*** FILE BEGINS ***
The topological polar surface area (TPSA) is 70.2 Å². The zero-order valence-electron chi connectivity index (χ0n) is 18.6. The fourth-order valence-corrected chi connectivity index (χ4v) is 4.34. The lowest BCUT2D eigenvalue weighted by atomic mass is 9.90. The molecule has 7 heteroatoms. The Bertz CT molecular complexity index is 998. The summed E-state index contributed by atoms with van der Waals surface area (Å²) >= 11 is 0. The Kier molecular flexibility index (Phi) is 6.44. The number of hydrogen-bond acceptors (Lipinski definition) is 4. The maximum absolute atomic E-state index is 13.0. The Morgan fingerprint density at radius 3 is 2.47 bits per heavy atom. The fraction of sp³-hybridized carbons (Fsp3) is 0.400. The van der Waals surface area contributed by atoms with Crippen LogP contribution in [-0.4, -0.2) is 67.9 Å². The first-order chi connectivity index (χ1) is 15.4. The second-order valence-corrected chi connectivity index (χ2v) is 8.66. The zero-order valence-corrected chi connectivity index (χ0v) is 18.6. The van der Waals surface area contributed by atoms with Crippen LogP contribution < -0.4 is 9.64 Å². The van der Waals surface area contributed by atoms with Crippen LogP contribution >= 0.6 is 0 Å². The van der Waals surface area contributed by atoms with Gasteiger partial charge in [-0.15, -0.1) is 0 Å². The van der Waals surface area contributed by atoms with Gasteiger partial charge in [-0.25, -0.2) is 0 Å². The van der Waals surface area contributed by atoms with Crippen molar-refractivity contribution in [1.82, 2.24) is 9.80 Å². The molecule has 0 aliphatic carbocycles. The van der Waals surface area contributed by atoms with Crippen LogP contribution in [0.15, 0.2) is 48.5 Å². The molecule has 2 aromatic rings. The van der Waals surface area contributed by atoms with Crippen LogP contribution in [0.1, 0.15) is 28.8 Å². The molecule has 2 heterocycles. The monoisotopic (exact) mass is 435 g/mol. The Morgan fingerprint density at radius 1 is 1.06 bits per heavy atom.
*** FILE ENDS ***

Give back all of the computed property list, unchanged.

The topological polar surface area (TPSA) is 70.2 Å². The zero-order valence-electron chi connectivity index (χ0n) is 18.6. The fourth-order valence-corrected chi connectivity index (χ4v) is 4.34. The lowest BCUT2D eigenvalue weighted by atomic mass is 9.90. The molecule has 7 heteroatoms. The Bertz CT molecular complexity index is 998. The summed E-state index contributed by atoms with van der Waals surface area (Å²) >= 11 is 0. The Kier molecular flexibility index (Phi) is 6.44. The number of hydrogen-bond acceptors (Lipinski definition) is 4. The maximum absolute atomic E-state index is 13.0. The Morgan fingerprint density at radius 3 is 2.47 bits per heavy atom. The fraction of sp³-hybridized carbons (Fsp3) is 0.400. The van der Waals surface area contributed by atoms with Crippen LogP contribution in [-0.4, -0.2) is 67.9 Å². The first-order chi connectivity index (χ1) is 15.4. The second-order valence-corrected chi connectivity index (χ2v) is 8.66. The zero-order valence-corrected chi connectivity index (χ0v) is 18.6. The van der Waals surface area contributed by atoms with Crippen LogP contribution < -0.4 is 9.64 Å². The van der Waals surface area contributed by atoms with Crippen LogP contribution >= 0.6 is 0 Å². The van der Waals surface area contributed by atoms with Gasteiger partial charge in [-0.15, -0.1) is 0 Å². The van der Waals surface area contributed by atoms with Gasteiger partial charge in [-0.25, -0.2) is 0 Å². The van der Waals surface area contributed by atoms with Crippen molar-refractivity contribution in [1.82, 2.24) is 9.80 Å². The molecule has 0 aliphatic carbocycles. The van der Waals surface area contributed by atoms with Crippen LogP contribution in [0.15, 0.2) is 48.5 Å². The molecule has 2 aromatic rings. The van der Waals surface area contributed by atoms with Crippen LogP contribution in [0.1, 0.15) is 28.8 Å². The molecule has 2 heterocycles. The monoisotopic (exact) mass is 435 g/mol. The Morgan fingerprint density at radius 1 is 1.06 bits per heavy atom.